27 September 2023
Napo’s submission for the review of the reconfiguration of Band 8 roles
Napo has consulted with our members with respect to the reconfiguration of Band 8 roles. Band 8 was previously the role of Practice Supervisor (PS). Band 8 is now split into two roles; Consultant Family Court Advisor (CFCA) (Band 8a) and Assistant Service Manager (ASM) (Band 8b) which came into effect on the 01.04.23 and are due to be reviewed in October 2023. We have consulted our members who have raised the following issues/comments to the following questions:
- What has gone well?
- What have been the challenges?
- What needs to change (if anything)?
Please also refer to the paper submitted by Napo dated the 24.10.22 as some of the points raised prior to the reconfiguration continue to be made by our members. This has been attached for ease of reference.
What has gone well?
It has been reported by members that this has provided a good opportunity to develop management skills and experience and to attend SAM meetings.
The mentoring offered has been reported as positive. Members have also reported that it has been good to make links with other ASMs in different teams and in other areas.
The training has been reported as good (although it has been a great demand on our members’ time).
Members generally reported that they liked the mixture of children’s casework and management tasks.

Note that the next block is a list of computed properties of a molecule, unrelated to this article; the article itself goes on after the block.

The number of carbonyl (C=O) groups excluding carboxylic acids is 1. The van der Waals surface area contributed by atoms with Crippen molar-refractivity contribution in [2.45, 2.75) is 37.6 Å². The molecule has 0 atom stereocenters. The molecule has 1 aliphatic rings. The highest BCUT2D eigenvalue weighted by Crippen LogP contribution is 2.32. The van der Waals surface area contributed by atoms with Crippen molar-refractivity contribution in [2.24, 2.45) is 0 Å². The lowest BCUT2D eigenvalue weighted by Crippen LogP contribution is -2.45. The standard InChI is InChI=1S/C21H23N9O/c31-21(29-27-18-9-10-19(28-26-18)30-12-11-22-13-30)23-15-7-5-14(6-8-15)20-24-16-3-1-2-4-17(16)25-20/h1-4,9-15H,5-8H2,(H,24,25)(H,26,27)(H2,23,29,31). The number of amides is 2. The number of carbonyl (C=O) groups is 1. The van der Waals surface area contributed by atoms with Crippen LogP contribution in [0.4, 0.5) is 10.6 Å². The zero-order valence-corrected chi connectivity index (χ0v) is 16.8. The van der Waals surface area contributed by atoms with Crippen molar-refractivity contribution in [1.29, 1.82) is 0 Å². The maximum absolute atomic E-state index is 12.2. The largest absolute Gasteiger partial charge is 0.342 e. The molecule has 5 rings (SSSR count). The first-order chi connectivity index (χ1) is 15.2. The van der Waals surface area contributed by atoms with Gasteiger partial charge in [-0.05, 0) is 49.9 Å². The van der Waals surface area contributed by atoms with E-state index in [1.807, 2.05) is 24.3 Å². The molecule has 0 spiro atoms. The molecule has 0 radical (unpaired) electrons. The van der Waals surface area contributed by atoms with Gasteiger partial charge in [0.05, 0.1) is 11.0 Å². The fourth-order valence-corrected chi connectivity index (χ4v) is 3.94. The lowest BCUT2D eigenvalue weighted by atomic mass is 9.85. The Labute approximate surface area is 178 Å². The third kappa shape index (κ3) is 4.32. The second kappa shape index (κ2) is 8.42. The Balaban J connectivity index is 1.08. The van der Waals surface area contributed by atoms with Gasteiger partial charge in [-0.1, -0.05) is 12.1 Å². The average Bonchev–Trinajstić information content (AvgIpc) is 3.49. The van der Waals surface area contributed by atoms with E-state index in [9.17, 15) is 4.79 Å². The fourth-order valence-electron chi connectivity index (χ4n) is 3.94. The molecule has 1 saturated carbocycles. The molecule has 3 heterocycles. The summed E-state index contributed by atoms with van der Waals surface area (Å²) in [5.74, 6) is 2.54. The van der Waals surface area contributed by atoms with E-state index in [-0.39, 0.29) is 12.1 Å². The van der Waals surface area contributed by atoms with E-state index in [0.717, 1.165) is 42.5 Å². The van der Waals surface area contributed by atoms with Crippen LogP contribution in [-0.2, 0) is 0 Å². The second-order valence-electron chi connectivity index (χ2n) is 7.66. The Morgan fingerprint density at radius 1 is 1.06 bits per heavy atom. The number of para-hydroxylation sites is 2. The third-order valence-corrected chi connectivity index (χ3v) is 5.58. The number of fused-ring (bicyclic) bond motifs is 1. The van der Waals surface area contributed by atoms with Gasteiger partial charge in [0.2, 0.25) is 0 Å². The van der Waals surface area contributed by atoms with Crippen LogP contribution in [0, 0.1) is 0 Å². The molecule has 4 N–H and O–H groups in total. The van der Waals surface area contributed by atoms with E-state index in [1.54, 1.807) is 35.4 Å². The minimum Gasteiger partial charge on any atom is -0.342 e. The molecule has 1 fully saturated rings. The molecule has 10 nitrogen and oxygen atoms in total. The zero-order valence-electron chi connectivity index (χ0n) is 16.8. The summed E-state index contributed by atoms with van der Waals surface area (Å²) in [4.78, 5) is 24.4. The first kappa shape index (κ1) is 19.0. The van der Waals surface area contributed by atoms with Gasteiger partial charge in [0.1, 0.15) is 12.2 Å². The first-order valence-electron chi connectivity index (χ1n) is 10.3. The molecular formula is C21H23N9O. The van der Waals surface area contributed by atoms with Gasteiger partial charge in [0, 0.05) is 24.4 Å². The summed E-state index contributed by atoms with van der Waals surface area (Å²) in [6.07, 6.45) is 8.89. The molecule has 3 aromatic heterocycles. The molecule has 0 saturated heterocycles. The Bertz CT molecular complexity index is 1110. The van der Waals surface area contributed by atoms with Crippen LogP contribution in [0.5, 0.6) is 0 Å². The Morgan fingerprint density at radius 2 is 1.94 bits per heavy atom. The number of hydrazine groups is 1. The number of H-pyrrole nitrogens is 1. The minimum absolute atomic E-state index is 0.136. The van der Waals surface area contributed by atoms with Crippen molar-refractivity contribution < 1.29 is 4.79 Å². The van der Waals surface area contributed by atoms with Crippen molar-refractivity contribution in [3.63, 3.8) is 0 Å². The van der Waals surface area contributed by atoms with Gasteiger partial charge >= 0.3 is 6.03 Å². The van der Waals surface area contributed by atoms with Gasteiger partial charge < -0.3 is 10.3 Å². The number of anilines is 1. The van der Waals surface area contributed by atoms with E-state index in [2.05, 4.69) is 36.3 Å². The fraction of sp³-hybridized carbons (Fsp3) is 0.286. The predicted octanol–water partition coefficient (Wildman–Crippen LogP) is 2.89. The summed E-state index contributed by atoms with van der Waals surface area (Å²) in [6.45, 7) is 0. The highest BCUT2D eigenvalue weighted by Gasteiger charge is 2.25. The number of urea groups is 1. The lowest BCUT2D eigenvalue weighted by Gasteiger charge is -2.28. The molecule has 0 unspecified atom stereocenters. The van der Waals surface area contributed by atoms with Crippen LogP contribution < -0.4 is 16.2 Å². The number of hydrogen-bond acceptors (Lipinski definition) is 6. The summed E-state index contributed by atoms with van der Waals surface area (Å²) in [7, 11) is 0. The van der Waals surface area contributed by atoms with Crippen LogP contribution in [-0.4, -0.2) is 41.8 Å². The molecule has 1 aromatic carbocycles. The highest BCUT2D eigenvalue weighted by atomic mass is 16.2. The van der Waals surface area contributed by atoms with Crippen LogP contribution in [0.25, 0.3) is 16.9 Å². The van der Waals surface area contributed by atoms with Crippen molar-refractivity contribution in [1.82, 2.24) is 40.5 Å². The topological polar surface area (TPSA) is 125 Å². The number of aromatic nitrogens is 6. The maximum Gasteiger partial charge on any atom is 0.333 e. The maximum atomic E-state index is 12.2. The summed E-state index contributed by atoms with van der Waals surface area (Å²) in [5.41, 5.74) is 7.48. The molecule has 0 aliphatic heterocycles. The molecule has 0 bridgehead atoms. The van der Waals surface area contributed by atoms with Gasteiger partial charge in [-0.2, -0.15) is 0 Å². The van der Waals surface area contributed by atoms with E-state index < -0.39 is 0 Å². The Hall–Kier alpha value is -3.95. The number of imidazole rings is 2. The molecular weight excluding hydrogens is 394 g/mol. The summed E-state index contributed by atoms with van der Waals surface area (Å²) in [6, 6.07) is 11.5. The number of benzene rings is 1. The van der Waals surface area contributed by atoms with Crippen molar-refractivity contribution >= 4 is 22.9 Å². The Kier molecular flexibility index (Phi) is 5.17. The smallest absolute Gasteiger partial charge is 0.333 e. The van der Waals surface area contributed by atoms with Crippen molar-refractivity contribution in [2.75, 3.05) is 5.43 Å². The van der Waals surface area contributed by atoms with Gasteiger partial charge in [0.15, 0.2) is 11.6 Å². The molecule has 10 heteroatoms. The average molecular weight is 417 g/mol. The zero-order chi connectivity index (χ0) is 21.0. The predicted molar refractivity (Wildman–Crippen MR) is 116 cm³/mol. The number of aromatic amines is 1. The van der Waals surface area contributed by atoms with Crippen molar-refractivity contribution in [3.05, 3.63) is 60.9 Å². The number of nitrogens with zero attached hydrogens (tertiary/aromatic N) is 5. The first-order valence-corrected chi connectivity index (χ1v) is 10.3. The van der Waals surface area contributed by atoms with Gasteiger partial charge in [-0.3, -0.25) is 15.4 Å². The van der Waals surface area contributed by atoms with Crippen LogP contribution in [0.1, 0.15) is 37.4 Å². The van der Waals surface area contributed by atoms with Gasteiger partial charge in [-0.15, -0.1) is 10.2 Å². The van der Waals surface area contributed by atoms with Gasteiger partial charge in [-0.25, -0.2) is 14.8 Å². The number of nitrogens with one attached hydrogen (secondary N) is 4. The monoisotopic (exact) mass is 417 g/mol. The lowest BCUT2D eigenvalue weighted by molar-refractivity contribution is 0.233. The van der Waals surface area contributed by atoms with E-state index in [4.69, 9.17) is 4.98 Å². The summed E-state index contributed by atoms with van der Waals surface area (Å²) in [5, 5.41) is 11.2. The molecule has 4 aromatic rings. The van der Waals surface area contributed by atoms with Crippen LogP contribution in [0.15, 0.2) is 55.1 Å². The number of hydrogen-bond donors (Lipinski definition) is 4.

What have been the challenges?
The most pressing concern reported by our members is the demands of the ASM workload, which members feel are unachievable and unsustainable within their contracted hours. Members reported that they are working significant additional hours daily (above their contracted hours) to meet the demands of the ASM role. They find if difficult, if not impossible to take the hours back through the TOIL scheme and they are not paid overtime. Members have said that they are “firefighting” all the time and that it is “exhausting” managing everything.
We have been advised that many ASMs have felt disillusioned and have stepped down from their role to the role of CFCA or have left the organisation.
The reduction in children’s casework (to a maximum of 6 children’s cases) has been challenging and in many cases ASMs have and are holding more than 6 children’s cases. We were advised that at a ASM bi-monthly meeting in August 2023, which was chaired by Marie Gittins, it was shared that many ASMs had more than 6 cases with some having 20 + cases. We understand that Marie wrote to all SMs and HOPs reminding them of the agreed children’s caseload for ASMs and we await feedback from our members as to whether this had had an impact or not.
Having said that, the general feedback from our members was that even if their children’s caseload had reduced to a maximum of 6 cases, this was still unmanageable due to what is often the complexity of these cases and the demands of the management side of the ASM role, which tends to take over and take them away from their children’s casework. ASMs need to have some capacity to take children’s cases at short notice if there are urgent cases that cannot be allocated or if FCAs unexpectedly become unwell or they leave the organisation.